• developing an advanced capital market

  • promoting and enabling financial planning.

The programme, which was designed to comply with international standards of financial stability, aims to increase the country’s financial assets to GDP ratio, the share of capital market assets and the share of SME financing at banks. It also envisions a digital transformation as the country moves towards a cashless society.

The programme defines the responsibilities of all related institutions, including the Capital Markets Authority; the Ministry of Finance, Ministry of Commerce and Investment, and Ministry of Economy and Planning; the Public Investment Fund; and the Monetary Agency. Efforts are co-ordinated among relevant stakeholders and progress is monitored.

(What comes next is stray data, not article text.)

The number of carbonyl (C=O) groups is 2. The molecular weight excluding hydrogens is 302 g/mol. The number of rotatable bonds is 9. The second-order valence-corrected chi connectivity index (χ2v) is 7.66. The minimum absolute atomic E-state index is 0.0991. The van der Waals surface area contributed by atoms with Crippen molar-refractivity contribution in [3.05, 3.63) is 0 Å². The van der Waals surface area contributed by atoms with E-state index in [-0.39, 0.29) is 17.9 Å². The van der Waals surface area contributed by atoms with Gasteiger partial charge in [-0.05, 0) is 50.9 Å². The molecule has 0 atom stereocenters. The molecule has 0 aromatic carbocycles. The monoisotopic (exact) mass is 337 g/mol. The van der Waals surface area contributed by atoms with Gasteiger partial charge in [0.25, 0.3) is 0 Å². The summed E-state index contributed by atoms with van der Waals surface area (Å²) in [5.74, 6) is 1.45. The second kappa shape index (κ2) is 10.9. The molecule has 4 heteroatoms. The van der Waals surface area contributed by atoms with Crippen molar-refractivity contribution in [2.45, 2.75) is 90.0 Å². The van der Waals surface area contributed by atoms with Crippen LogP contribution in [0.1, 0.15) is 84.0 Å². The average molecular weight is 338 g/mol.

Saudi Arabia, Jordan and Qatar have already introduced national programmes aimed at developing capital markets. Saudi Arabia’s Financial Sector Development Programme offers a good-practice example that may be of interest to other jurisdictions in the region (Box 2.1).

Initiatives taken by countries outside the region could also prove interesting to MENA policy makers as they seek to deepen capital markets. For example, the European Union’s capital market union aims to increase the access of smaller growth companies to capital markets. Measures range from introducing simpler disclosure rules for small companies to creating pan-European institutional investors specialising in long-term investment, particularly in SMEs.